Pug history is quite interesting and colorful. Pugs are playful, affectionate and extremely loyal making a wonderful pet whose small size lends to easy care. The Pug breed goes back to around 400 BC in China where they were bred to be companions of royalty. Even the wrinkle on the pugs forehead which forms a W is said to relate to the Chinese character for "Prince.”
The pug was also known for it's relation to European royalty. The most famous story about its loyalty was in the 16th century with William III. It is said that the pug of William III, named, Pompey woke his master with his barking as a warning during the night before a surprise attack by the Spaniards. And due to his pugs, Sir William avoided capture.
Indeed, Pug history shows that this breed has often been a favorite of many historical figures including Josephine, wife of Napoleon. Josephine had a Pug named Fortune whom she used to smuggle secret messages to Napoleon under the dogs collar when she was imprisoned in at Les Carmes.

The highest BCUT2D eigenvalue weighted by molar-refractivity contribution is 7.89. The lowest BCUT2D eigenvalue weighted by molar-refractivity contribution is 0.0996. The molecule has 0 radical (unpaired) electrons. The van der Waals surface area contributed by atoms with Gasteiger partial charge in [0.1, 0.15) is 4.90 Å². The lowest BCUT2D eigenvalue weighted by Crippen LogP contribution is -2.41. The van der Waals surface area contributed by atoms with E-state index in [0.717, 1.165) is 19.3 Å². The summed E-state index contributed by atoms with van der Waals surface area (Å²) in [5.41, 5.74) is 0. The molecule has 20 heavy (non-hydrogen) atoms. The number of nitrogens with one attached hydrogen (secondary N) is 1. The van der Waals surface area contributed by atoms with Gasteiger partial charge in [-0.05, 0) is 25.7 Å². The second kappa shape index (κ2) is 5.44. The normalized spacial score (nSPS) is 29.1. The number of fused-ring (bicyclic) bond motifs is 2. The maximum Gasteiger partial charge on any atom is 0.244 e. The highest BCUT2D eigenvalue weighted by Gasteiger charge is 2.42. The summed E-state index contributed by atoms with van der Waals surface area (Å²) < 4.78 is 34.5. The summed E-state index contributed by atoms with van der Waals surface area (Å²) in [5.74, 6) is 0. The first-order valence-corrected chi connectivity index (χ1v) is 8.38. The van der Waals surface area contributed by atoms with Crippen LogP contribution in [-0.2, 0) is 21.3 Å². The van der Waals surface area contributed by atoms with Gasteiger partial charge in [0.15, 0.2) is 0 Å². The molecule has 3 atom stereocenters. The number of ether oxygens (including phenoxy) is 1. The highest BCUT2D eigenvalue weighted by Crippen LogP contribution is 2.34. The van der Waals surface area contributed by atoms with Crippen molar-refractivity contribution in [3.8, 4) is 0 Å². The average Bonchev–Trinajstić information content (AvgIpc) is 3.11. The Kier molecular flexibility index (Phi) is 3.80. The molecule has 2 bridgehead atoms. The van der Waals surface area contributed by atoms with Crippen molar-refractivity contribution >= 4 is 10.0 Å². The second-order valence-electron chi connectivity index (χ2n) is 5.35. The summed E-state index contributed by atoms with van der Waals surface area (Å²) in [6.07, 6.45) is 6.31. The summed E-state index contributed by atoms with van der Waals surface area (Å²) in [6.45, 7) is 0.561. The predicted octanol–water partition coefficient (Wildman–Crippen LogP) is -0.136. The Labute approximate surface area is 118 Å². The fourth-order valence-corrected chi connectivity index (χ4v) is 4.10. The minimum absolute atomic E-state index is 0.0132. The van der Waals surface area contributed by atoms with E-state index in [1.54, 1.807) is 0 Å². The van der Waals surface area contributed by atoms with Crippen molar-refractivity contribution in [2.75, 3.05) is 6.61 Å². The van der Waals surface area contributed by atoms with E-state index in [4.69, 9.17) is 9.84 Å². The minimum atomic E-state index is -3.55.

Though there is still much debate over how the pug was named that way, several records show that also in the 16th century, the word “pug” meant “endearment." In later years, the same word came to mean "bargeman" or "courtesan.” In the later centuries, it was known to describe or define the breed of dog that it is now.
In the 18th century the American Kennel Club accepted the Pug breed for registration. Since then, the pug has been known to be a great excellent show dog as well. It certainly lives up to its motto “Multum in Parvo” which literally means “a lot of dog in a small space.”
As you can see, Pug history is full of glamor and intrigue but, as any Pug owner will tell you, today’s pugs are just as wonderful as pets and companions as they were centuries ago.
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